Update: District of North Vancouver votes to ban rodenticides!
District of North Vancouver Council has voted to ban anticoagulant rodenticides on district-owned properties. The unanimous vote on June 15 approved Councillor Megan Curren’s proposal for a ban.
Thank you to everyone who wrote to the council and signed the petition by VHS supporter Yasmin Abidi. Yasmin raised the issue with Councillor Curren after rescuing an owl poisoned by rodenticide in the district. (Full story below.)
The vote also means that the council will petition the provincial government to ban anticoagulant rodenticides in B.C. and will communicate their harmful impacts to all residents and businesses in the district.
Update: Speak up to save owls like Lucky
Lucky the owl was lucky to survive being poisoned, twice. Most raptors aren’t so lucky.
Councillor Megan Curren of the District of North Vancouver has proposed the following recommendation, to be voted on June 15, 2020:
How you can help
Birds and other wildlife are often the unintended victims of rodent poison
VHS supporter Yasmin Abidi helped rescue what appeared to be an injured owl last week in North Vancouver. It later emerged that the owl had been poisoned, most likely by rodent poison.
Yasmin and several other Good Samaritans found the owl in a tree near a main road, bleeding and being attacked by crows. They contacted the Orphaned Wildlife Rehabilitation Society (OWL) in Delta and protected the bird until OWL staff arrived to take it back to their clinic for examination.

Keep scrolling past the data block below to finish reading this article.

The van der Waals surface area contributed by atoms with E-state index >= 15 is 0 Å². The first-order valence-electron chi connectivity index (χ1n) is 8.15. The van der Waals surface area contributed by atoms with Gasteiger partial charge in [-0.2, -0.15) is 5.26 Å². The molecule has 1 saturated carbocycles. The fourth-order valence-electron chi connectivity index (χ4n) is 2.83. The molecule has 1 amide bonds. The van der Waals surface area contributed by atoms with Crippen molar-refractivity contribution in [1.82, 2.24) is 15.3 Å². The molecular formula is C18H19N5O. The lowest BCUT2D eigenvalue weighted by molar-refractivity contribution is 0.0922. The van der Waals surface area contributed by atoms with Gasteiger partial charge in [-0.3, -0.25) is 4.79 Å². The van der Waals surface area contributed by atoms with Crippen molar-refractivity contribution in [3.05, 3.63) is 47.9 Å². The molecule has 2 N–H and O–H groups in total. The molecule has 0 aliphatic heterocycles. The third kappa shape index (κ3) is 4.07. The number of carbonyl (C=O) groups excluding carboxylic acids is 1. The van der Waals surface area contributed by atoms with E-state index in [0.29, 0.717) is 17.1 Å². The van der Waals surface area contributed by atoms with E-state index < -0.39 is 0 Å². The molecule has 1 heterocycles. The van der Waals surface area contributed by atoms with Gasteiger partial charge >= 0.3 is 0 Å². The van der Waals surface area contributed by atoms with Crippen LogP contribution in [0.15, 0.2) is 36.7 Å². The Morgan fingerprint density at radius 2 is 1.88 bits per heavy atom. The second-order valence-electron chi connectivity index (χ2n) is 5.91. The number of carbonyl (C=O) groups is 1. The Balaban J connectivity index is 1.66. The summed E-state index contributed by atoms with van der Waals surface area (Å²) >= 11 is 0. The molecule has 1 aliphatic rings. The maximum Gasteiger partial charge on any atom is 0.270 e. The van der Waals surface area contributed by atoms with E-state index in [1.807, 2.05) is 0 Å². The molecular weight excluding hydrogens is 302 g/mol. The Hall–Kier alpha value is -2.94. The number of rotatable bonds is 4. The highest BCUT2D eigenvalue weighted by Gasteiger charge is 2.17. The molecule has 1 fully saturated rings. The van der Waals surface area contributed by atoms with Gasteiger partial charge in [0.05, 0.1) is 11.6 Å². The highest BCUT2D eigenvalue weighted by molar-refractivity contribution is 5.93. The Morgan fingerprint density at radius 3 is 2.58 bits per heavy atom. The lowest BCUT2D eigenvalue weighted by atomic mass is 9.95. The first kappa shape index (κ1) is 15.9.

The examination found that the owl had ingested rodent poison and needed immediate treatment. Nicknamed “Lucky” by Yasmin, the owl is expected to recover, thanks to her quick actions.
It also emerged that the owl had been poisoned three weeks earlier (and treated by OWL), indicating such poisonings are not uncommon.
Wildlife are often the victims of poisons used by businesses, landlords, municipalities and homeowners to control rodent populations.These “secondary poisonings” happen when birds of prey or other predators eat poisoned rodents and can cause a slow and painful death.
The BC SPCA has more information on how you can help wildlife by decreasing the amount of rat poison in the environment. If you find sick or injured wildlife you can contact one of the organizations listed by the Wildlife Rehabilitators’ Network.